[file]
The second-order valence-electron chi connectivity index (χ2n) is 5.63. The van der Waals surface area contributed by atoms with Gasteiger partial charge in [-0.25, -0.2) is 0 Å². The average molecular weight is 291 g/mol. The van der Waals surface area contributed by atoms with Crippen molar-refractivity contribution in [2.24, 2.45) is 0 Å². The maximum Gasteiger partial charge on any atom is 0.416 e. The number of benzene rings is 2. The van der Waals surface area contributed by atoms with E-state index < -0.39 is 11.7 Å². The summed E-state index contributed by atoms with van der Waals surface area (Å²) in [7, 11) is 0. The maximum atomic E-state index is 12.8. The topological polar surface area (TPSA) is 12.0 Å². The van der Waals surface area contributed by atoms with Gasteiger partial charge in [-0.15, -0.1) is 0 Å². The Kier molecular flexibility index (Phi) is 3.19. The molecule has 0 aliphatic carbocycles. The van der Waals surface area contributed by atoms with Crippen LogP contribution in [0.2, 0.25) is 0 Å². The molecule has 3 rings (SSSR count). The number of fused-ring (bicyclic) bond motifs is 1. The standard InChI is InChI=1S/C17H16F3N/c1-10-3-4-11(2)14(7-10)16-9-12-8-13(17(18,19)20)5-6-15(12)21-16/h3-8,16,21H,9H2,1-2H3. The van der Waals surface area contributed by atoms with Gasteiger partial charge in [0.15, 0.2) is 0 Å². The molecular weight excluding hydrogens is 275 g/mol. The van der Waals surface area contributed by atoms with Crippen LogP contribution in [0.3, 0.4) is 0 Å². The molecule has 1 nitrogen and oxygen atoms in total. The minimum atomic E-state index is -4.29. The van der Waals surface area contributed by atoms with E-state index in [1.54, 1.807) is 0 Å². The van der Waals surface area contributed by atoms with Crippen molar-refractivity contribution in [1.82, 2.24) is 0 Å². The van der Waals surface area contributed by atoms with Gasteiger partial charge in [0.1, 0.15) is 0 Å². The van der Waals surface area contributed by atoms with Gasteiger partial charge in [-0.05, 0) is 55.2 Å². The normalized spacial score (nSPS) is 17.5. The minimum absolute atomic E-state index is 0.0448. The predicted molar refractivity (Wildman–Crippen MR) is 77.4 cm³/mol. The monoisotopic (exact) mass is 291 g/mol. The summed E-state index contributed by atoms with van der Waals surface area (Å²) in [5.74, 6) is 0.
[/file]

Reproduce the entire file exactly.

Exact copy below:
The second-order valence-electron chi connectivity index (χ2n) is 5.63. The van der Waals surface area contributed by atoms with Gasteiger partial charge in [-0.25, -0.2) is 0 Å². The average molecular weight is 291 g/mol. The van der Waals surface area contributed by atoms with Crippen molar-refractivity contribution in [2.24, 2.45) is 0 Å². The maximum Gasteiger partial charge on any atom is 0.416 e. The number of benzene rings is 2. The van der Waals surface area contributed by atoms with E-state index < -0.39 is 11.7 Å². The summed E-state index contributed by atoms with van der Waals surface area (Å²) in [7, 11) is 0. The maximum atomic E-state index is 12.8. The topological polar surface area (TPSA) is 12.0 Å². The van der Waals surface area contributed by atoms with Gasteiger partial charge in [-0.15, -0.1) is 0 Å². The Kier molecular flexibility index (Phi) is 3.19. The molecule has 0 aliphatic carbocycles. The van der Waals surface area contributed by atoms with Crippen LogP contribution in [0.2, 0.25) is 0 Å². The molecule has 3 rings (SSSR count). The number of fused-ring (bicyclic) bond motifs is 1. The standard InChI is InChI=1S/C17H16F3N/c1-10-3-4-11(2)14(7-10)16-9-12-8-13(17(18,19)20)5-6-15(12)21-16/h3-8,16,21H,9H2,1-2H3. The van der Waals surface area contributed by atoms with Gasteiger partial charge in [0.15, 0.2) is 0 Å². The molecular weight excluding hydrogens is 275 g/mol. The van der Waals surface area contributed by atoms with Crippen LogP contribution in [0.3, 0.4) is 0 Å². The molecule has 1 nitrogen and oxygen atoms in total. The minimum atomic E-state index is -4.29. The van der Waals surface area contributed by atoms with E-state index in [1.54, 1.807) is 0 Å². The van der Waals surface area contributed by atoms with Crippen molar-refractivity contribution in [1.82, 2.24) is 0 Å². The van der Waals surface area contributed by atoms with Gasteiger partial charge in [0.1, 0.15) is 0 Å². The van der Waals surface area contributed by atoms with Gasteiger partial charge in [-0.05, 0) is 55.2 Å². The normalized spacial score (nSPS) is 17.5. The minimum absolute atomic E-state index is 0.0448. The predicted molar refractivity (Wildman–Crippen MR) is 77.4 cm³/mol. The monoisotopic (exact) mass is 291 g/mol. The summed E-state index contributed by atoms with van der Waals surface area (Å²) in [5.74, 6) is 0.